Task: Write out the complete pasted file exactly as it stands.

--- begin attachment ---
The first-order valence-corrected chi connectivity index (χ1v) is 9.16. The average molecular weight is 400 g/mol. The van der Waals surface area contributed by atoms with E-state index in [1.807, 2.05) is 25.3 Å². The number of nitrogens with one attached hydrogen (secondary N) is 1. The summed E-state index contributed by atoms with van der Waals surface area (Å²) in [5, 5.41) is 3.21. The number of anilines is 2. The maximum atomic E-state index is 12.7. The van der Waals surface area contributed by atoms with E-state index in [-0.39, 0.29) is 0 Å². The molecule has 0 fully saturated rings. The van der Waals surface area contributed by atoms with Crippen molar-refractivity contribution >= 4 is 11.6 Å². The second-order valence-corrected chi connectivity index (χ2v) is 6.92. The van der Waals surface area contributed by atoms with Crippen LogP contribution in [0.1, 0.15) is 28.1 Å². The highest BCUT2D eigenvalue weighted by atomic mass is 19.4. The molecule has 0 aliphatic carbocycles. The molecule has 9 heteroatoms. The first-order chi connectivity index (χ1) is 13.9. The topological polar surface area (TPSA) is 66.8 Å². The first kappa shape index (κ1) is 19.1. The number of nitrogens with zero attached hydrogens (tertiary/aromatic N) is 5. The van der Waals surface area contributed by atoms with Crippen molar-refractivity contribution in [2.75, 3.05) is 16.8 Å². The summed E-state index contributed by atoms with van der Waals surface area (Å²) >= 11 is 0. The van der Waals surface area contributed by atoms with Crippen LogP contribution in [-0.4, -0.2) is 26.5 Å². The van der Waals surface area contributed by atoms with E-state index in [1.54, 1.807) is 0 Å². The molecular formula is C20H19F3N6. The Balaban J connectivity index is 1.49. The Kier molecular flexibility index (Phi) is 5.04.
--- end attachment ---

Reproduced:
The first-order valence-corrected chi connectivity index (χ1v) is 9.16. The average molecular weight is 400 g/mol. The van der Waals surface area contributed by atoms with E-state index in [1.807, 2.05) is 25.3 Å². The number of nitrogens with one attached hydrogen (secondary N) is 1. The summed E-state index contributed by atoms with van der Waals surface area (Å²) in [5, 5.41) is 3.21. The number of anilines is 2. The maximum atomic E-state index is 12.7. The van der Waals surface area contributed by atoms with E-state index in [-0.39, 0.29) is 0 Å². The molecule has 0 fully saturated rings. The van der Waals surface area contributed by atoms with Crippen molar-refractivity contribution >= 4 is 11.6 Å². The second-order valence-corrected chi connectivity index (χ2v) is 6.92. The van der Waals surface area contributed by atoms with Crippen LogP contribution in [0.1, 0.15) is 28.1 Å². The highest BCUT2D eigenvalue weighted by atomic mass is 19.4. The molecule has 0 aliphatic carbocycles. The molecule has 9 heteroatoms. The first-order chi connectivity index (χ1) is 13.9. The topological polar surface area (TPSA) is 66.8 Å². The first kappa shape index (κ1) is 19.1. The number of nitrogens with zero attached hydrogens (tertiary/aromatic N) is 5. The van der Waals surface area contributed by atoms with Crippen molar-refractivity contribution in [2.75, 3.05) is 16.8 Å². The summed E-state index contributed by atoms with van der Waals surface area (Å²) >= 11 is 0. The van der Waals surface area contributed by atoms with Crippen LogP contribution in [-0.4, -0.2) is 26.5 Å². The van der Waals surface area contributed by atoms with E-state index in [1.54, 1.807) is 0 Å². The molecular formula is C20H19F3N6. The Balaban J connectivity index is 1.49. The Kier molecular flexibility index (Phi) is 5.04.